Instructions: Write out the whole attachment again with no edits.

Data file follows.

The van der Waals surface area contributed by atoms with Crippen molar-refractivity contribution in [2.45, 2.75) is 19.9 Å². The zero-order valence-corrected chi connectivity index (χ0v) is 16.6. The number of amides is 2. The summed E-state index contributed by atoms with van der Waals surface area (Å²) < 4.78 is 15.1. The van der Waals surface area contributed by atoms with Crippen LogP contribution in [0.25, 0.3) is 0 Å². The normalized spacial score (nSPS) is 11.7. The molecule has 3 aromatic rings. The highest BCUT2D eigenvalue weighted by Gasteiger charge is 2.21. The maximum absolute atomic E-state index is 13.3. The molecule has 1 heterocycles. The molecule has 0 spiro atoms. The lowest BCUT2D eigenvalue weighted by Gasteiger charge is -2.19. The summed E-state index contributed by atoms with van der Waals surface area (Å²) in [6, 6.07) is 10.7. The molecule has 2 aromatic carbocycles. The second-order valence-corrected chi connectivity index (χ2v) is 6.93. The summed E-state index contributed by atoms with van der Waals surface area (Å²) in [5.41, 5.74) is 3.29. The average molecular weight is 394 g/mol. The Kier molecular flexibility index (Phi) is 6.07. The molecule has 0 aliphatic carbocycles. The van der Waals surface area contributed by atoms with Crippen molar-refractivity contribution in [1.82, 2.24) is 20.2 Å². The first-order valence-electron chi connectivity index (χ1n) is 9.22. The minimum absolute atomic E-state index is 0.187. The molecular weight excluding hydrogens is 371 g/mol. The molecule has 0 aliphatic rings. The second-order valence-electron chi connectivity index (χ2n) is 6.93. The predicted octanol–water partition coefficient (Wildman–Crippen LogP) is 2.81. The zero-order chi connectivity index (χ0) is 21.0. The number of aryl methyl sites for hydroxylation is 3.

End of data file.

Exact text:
The van der Waals surface area contributed by atoms with Crippen molar-refractivity contribution in [2.45, 2.75) is 19.9 Å². The zero-order valence-corrected chi connectivity index (χ0v) is 16.6. The number of amides is 2. The summed E-state index contributed by atoms with van der Waals surface area (Å²) < 4.78 is 15.1. The van der Waals surface area contributed by atoms with Crippen LogP contribution in [0.25, 0.3) is 0 Å². The normalized spacial score (nSPS) is 11.7. The molecule has 3 aromatic rings. The highest BCUT2D eigenvalue weighted by Gasteiger charge is 2.21. The maximum absolute atomic E-state index is 13.3. The molecule has 1 heterocycles. The molecule has 0 spiro atoms. The lowest BCUT2D eigenvalue weighted by Gasteiger charge is -2.19. The summed E-state index contributed by atoms with van der Waals surface area (Å²) in [6, 6.07) is 10.7. The molecule has 2 aromatic carbocycles. The second-order valence-corrected chi connectivity index (χ2v) is 6.93. The summed E-state index contributed by atoms with van der Waals surface area (Å²) in [5.41, 5.74) is 3.29. The average molecular weight is 394 g/mol. The Kier molecular flexibility index (Phi) is 6.07. The molecule has 0 aliphatic carbocycles. The van der Waals surface area contributed by atoms with Crippen molar-refractivity contribution in [1.82, 2.24) is 20.2 Å². The first-order valence-electron chi connectivity index (χ1n) is 9.22. The minimum absolute atomic E-state index is 0.187. The molecular weight excluding hydrogens is 371 g/mol. The molecule has 0 aliphatic rings. The second-order valence-electron chi connectivity index (χ2n) is 6.93. The predicted octanol–water partition coefficient (Wildman–Crippen LogP) is 2.81. The zero-order chi connectivity index (χ0) is 21.0. The number of aryl methyl sites for hydroxylation is 3.